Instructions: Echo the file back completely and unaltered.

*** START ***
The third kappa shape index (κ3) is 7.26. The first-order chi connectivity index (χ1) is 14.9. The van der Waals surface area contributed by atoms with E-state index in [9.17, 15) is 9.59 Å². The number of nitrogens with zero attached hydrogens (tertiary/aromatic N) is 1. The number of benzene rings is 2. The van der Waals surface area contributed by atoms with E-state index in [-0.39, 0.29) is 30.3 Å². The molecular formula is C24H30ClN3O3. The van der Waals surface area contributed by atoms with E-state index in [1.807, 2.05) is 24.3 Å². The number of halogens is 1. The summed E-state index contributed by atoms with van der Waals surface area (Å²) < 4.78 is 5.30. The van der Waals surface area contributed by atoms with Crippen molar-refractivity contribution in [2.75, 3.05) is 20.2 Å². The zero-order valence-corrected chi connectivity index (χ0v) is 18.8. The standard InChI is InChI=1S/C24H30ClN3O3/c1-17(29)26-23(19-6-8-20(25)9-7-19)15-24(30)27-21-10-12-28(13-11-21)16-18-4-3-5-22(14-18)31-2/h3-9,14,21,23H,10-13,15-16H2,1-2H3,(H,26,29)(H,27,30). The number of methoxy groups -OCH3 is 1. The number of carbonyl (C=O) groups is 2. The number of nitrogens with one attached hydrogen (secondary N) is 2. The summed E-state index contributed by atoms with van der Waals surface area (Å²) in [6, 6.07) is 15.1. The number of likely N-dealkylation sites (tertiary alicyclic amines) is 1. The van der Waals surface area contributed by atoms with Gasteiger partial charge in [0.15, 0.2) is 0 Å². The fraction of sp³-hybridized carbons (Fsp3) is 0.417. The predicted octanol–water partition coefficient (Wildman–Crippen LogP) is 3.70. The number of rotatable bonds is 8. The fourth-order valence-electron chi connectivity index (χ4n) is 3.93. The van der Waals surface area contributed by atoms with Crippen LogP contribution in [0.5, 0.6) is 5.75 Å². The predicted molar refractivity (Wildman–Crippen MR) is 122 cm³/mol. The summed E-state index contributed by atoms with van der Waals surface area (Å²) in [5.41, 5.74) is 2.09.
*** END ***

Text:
The third kappa shape index (κ3) is 7.26. The first-order chi connectivity index (χ1) is 14.9. The van der Waals surface area contributed by atoms with E-state index in [9.17, 15) is 9.59 Å². The number of nitrogens with zero attached hydrogens (tertiary/aromatic N) is 1. The number of benzene rings is 2. The van der Waals surface area contributed by atoms with E-state index in [-0.39, 0.29) is 30.3 Å². The molecular formula is C24H30ClN3O3. The van der Waals surface area contributed by atoms with E-state index in [1.807, 2.05) is 24.3 Å². The number of halogens is 1. The summed E-state index contributed by atoms with van der Waals surface area (Å²) < 4.78 is 5.30. The van der Waals surface area contributed by atoms with Crippen molar-refractivity contribution in [2.75, 3.05) is 20.2 Å². The zero-order valence-corrected chi connectivity index (χ0v) is 18.8. The standard InChI is InChI=1S/C24H30ClN3O3/c1-17(29)26-23(19-6-8-20(25)9-7-19)15-24(30)27-21-10-12-28(13-11-21)16-18-4-3-5-22(14-18)31-2/h3-9,14,21,23H,10-13,15-16H2,1-2H3,(H,26,29)(H,27,30). The number of methoxy groups -OCH3 is 1. The number of carbonyl (C=O) groups is 2. The number of nitrogens with one attached hydrogen (secondary N) is 2. The summed E-state index contributed by atoms with van der Waals surface area (Å²) in [6, 6.07) is 15.1. The number of likely N-dealkylation sites (tertiary alicyclic amines) is 1. The van der Waals surface area contributed by atoms with Gasteiger partial charge in [0.15, 0.2) is 0 Å². The fraction of sp³-hybridized carbons (Fsp3) is 0.417. The predicted octanol–water partition coefficient (Wildman–Crippen LogP) is 3.70. The number of rotatable bonds is 8. The fourth-order valence-electron chi connectivity index (χ4n) is 3.93. The van der Waals surface area contributed by atoms with Crippen LogP contribution in [0.5, 0.6) is 5.75 Å². The predicted molar refractivity (Wildman–Crippen MR) is 122 cm³/mol. The summed E-state index contributed by atoms with van der Waals surface area (Å²) in [5.41, 5.74) is 2.09.